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You have been training hard for your marathon and it’s just around the corner. And, if it’s your first, you’re most definitely nervous and stressed out. Fret not, we’ve put together some do’s and don’ts, that might help you be better prepared for the marathon.a gel, and relax.  The low points pass if you let yourself get by them.

S.No Do’s Don’ts


Land on the midsole of your foot. This allows your muscles to catch the weight of your body in flight, reducing the effects of impact on the joints and bones. Don’t use long strides; it is inefficient and an energy drain


Take short, effective strides; less motion through the joint means less wear and tear and improved efficiency during your runs. Don’t wear shoes that are too comfortable. If your support is coming from your shoes, then the muscles designed to support the framework of the foot will eventually fail to do their job, making the foot weaker and your body more prone to injury.


Work up to running farther & faster. Build your run one block, or one minute at a time. Interval training can work wonders for this. Don’t get stuck on the odometer. Running three, five or even 26 miles doesn’t really tell you if there is any progress in your run. Instead, track the amount of time that you’re running and monitor your intensity using a heart rate monitor.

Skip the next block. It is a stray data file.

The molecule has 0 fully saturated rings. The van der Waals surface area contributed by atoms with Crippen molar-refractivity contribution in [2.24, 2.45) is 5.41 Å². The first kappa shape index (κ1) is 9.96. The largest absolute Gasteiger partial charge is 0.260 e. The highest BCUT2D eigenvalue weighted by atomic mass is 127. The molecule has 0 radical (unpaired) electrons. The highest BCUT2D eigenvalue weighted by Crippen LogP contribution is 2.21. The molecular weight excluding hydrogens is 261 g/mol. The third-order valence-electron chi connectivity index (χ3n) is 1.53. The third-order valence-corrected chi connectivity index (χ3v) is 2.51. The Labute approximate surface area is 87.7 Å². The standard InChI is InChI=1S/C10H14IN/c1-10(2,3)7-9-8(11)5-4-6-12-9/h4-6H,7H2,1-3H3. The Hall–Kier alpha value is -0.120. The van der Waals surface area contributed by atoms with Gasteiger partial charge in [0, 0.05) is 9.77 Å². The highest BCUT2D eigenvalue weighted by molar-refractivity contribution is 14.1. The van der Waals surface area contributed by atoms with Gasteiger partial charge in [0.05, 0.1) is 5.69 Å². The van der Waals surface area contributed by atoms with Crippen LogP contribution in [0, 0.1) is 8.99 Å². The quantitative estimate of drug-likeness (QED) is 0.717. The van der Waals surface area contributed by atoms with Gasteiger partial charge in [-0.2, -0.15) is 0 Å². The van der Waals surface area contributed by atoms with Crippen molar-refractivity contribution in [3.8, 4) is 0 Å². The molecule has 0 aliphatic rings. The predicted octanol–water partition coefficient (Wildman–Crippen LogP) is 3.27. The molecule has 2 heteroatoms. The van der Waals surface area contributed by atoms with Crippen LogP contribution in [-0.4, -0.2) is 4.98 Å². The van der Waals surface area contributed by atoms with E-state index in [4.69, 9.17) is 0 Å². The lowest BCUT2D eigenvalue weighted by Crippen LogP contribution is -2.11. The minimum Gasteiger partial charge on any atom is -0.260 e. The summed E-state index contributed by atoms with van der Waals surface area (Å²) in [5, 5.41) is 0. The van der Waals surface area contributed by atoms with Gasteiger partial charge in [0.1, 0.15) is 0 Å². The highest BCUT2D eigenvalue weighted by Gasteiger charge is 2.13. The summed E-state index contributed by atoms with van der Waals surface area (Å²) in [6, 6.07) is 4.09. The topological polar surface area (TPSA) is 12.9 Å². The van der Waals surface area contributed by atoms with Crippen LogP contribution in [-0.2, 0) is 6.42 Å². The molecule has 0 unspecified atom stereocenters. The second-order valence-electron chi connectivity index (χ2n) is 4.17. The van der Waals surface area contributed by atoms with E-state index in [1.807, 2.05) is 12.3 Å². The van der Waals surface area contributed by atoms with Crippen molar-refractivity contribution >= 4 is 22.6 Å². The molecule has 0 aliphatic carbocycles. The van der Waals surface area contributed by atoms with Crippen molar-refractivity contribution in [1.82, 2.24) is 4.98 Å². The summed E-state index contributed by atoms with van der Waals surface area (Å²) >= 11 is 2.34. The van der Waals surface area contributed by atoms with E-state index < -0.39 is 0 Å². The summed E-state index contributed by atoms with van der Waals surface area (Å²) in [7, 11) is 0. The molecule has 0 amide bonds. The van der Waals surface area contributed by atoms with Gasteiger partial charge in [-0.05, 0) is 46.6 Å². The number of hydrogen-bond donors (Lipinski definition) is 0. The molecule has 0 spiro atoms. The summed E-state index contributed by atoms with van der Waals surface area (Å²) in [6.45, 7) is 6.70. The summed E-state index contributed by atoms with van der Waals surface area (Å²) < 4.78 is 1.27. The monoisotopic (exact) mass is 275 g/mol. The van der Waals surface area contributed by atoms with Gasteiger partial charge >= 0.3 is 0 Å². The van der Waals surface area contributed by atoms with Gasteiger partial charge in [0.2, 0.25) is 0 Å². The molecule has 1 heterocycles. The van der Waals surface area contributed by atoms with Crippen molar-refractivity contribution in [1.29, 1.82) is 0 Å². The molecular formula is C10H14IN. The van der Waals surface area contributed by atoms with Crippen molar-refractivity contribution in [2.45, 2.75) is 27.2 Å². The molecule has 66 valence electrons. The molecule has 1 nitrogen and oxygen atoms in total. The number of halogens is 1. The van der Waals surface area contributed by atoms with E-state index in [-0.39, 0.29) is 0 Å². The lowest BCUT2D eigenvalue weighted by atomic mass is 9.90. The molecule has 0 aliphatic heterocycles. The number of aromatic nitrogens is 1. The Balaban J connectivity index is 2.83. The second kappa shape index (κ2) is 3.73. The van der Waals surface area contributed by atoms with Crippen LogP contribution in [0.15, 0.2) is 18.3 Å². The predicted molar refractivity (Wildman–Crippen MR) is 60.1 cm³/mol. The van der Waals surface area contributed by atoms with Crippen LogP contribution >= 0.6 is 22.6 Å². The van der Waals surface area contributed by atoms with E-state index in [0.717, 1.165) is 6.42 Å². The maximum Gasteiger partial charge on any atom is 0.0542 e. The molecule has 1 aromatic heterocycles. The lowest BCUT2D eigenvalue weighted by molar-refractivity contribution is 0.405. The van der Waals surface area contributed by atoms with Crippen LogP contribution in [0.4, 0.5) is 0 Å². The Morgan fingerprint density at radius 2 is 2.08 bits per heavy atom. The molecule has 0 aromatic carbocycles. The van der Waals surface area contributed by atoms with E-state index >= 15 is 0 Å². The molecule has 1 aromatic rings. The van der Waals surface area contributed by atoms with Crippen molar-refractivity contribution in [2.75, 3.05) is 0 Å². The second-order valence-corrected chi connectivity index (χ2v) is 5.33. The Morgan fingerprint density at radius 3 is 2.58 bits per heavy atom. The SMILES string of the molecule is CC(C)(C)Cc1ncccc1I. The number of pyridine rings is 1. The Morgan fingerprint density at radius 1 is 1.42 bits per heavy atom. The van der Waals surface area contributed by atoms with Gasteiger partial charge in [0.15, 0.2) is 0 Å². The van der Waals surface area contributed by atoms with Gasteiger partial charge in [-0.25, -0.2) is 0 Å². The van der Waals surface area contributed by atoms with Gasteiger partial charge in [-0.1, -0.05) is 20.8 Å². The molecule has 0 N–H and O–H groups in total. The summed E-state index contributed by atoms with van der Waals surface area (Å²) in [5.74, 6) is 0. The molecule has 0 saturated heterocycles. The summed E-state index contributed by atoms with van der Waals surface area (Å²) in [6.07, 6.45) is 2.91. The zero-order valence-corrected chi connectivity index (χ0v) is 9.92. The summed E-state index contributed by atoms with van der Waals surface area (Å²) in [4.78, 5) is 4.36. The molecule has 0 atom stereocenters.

Rest your body whenever needed. Skipping a single training run or cutting a workout short isn’t going to keep you from finishing the race, but it may help keep you injury free. Don’t forget that marathon training is long and hard.  Watch running movies, run with training groups, or do anything else that keeps you motivated during a training lull.


Do get in all your long runs. It’s important.  Whether it’s your first race or your fifteenth, getting in the long miles builds confidence, trains your legs, and prepares your body. Don’t panic when you hit a low point.  Take a few deep breaths, down a gel, and relax.  The low points pass if you let yourself get by them.

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